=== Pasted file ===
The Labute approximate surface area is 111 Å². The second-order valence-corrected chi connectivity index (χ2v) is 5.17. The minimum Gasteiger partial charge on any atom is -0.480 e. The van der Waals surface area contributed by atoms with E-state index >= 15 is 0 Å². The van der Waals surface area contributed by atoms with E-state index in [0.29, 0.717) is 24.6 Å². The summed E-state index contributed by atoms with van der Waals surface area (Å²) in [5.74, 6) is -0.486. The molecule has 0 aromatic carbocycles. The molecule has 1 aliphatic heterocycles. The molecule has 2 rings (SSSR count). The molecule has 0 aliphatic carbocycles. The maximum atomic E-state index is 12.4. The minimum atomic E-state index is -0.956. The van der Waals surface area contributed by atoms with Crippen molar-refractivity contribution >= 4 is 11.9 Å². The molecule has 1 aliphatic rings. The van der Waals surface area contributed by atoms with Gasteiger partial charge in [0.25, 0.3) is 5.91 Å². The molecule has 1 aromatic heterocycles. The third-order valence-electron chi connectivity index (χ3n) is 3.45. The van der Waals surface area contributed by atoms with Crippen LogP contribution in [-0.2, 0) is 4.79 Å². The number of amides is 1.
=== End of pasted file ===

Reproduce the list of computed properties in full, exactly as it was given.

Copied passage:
The Labute approximate surface area is 111 Å². The second-order valence-corrected chi connectivity index (χ2v) is 5.17. The minimum Gasteiger partial charge on any atom is -0.480 e. The van der Waals surface area contributed by atoms with E-state index >= 15 is 0 Å². The van der Waals surface area contributed by atoms with E-state index in [0.29, 0.717) is 24.6 Å². The summed E-state index contributed by atoms with van der Waals surface area (Å²) in [5.74, 6) is -0.486. The molecule has 0 aromatic carbocycles. The molecule has 1 aliphatic heterocycles. The molecule has 2 rings (SSSR count). The molecule has 0 aliphatic carbocycles. The maximum atomic E-state index is 12.4. The minimum atomic E-state index is -0.956. The van der Waals surface area contributed by atoms with Crippen molar-refractivity contribution >= 4 is 11.9 Å². The molecule has 1 aliphatic rings. The van der Waals surface area contributed by atoms with Gasteiger partial charge in [0.25, 0.3) is 5.91 Å². The molecule has 1 aromatic heterocycles. The third-order valence-electron chi connectivity index (χ3n) is 3.45. The van der Waals surface area contributed by atoms with Crippen LogP contribution in [-0.2, 0) is 4.79 Å². The number of amides is 1.